Posted by: billpurdue | October 25, 2008

28 Crime in a cold climate

The place is Moscow, the time is around the turn of the century, when the Czar was still firmly in control. Corruption is rife, affecting the police as much as any other aspect of public life. Our hero, Court Counsellor Erast Fandorin has two cases to solve, the first a quest to trap a swindler who has an infinite number of tricks up his sleeve and the second, a series of grizzly murders where ladies of the night are murdered and carefully dissected. The link between these two cases is Fandorin’s new assistant, Tulipov, who starts as a complete novice in the field of detection, but soon learns the trade. Could the murderer be the man nicknamed “Jack the Ripper” who may have emigrated from England to continue his brutal trade in Moscow ?  If all this sounds familiar, then you might have already read Special Assignments by Boris Akunin  [ Phoenix £6.99 9780753823484] – real name Grigory Chkhartishvili  – or one of the other titles in the series of adventures of Erast Fandorin.  I have only read this one, but it has whetted my appetite for more, though I’m not a regular crime reader. Reading about the adventures of this dashing detective requires some degree of concentration sometimes, as many of the characters have long names and fancy titles and may be referred to by their surname, title or just first name(s), so be warned! I would say about 7 or 8 on a scale of 1- 10 for excitement!

 

Bees – essential to our existence

 

From time to time we hear in the news about problems with bee colonies disappearing or about parasites or other diseases affecting bees. The news stories never seem to make the main headlines, yet many people do not realise how important bees are to our food production. In A World without Bees [Guardianbooks £9.99 9780852650929 ] Alison Benjamin and Brian McCallum examine the problem of Colony Collapse Disorder (CCD) and what might be the cause. It’s a sobering thought that in one area of China, bees have been completely wiped out by pesticides and so many farmers have to enlist the help of their families using home made feather dusters to pollinate pear trees by hand. Pesticides may not be the only cause – in the USA,  transporting bee hives thousands of miles across the country so that the bees can pollinate crops, such as thousands of acres of almond trees in California, could be seriously affect the long term future of bees in the country. If you’re concerned, then this book is for you: it might get a bit technical at times, but it’s well worth the effort.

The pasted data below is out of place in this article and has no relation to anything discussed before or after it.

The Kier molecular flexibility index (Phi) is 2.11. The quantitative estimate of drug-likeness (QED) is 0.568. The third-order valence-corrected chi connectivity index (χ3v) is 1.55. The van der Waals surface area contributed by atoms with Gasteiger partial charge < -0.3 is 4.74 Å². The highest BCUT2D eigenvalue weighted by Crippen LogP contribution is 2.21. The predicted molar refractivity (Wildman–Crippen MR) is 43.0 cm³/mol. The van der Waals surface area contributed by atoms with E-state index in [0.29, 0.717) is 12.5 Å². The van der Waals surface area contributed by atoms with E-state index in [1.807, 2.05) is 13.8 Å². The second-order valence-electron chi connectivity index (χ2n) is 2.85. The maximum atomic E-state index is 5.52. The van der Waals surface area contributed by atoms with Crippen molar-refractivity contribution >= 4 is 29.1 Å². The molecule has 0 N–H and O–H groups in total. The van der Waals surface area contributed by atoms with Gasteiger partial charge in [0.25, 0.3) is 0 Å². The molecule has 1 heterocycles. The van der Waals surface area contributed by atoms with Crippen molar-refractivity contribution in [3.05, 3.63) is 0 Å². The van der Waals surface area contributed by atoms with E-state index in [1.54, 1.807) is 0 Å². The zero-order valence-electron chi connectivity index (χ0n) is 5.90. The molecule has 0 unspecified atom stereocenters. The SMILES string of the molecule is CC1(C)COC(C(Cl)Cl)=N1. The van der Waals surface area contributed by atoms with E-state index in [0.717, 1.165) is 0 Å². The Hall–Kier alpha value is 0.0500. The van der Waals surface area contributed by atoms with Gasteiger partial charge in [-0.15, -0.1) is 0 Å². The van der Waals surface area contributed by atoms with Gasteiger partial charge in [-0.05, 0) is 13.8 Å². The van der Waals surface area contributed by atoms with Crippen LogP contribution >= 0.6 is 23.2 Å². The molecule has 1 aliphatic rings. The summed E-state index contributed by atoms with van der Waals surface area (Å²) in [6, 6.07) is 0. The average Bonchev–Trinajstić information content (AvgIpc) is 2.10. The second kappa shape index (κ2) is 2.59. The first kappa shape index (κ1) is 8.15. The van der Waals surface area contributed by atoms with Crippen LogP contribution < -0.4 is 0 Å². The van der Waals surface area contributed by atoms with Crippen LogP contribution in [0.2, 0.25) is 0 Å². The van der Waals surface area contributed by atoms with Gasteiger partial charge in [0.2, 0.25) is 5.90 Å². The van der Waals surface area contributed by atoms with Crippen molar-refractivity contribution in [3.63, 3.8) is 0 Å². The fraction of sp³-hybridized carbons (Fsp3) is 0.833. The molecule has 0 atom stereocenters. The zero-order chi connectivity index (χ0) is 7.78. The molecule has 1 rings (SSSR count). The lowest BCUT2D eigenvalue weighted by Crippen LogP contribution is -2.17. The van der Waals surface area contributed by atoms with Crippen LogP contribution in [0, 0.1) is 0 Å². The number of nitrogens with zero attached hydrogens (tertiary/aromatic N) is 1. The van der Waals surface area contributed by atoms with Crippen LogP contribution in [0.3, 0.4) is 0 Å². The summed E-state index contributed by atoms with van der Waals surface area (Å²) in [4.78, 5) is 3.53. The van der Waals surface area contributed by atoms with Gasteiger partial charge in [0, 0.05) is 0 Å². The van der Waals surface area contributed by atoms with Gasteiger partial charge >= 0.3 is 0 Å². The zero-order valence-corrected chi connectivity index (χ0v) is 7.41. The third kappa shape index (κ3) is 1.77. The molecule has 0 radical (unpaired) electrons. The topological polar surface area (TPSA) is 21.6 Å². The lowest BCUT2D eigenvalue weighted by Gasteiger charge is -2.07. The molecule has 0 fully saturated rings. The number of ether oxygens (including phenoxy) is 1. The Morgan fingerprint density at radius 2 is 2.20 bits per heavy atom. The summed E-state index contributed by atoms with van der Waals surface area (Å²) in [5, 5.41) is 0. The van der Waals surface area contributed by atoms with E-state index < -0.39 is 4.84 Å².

Weather – again!

 

Weather is often the first topic of conversation when any two people meet (at least in Britain, that is) and that probably accounts for the seemingly ever increasing numbers of books connected with the weather appearing on bookshop and library shelves. Published this year, Since Records Began [ Collins £9.99 9780007284634 ] by Paul Simons is a pot pourri (if that’s an appropriate term) of short pieces about a wide variety of weather events and phenomena that have affected Britain in some way during the past 1000 years. There’s the spectacular thunderstorm on Derby Day in 1911, how the wind helped the invasion of England by William of Orange in 1688, the reason why brilliantly coloured clouds were seen in the stratosphere in 1996 and 2008 and much more. An ideal book to dip into. If you prefer a little more detail and more of a story, then Under the Weather by Tom Fort [Century £14.99 1844133699 ] might be more up your street. This book, by a one time BBC Radio News journalist, looks at the people throughout history who have made it their business to record weather statistics and develop theories about the causes of different types of weather. It starts with the theories of Aristotle who postulated that our dispositions and state of health were determined by the elements and ends with the author’s take on the arguments about climate change. An absorbing read; of the two, I prefer the latter.

By the way, read about Tom Fort’s latest book (Downstream – across England in a Punt) here.

 

That’s all for this time, but in the near future I thought I would put together a list of my suggestions for books to give for Christmas, so that will appear sometime in November.

Happy reading!

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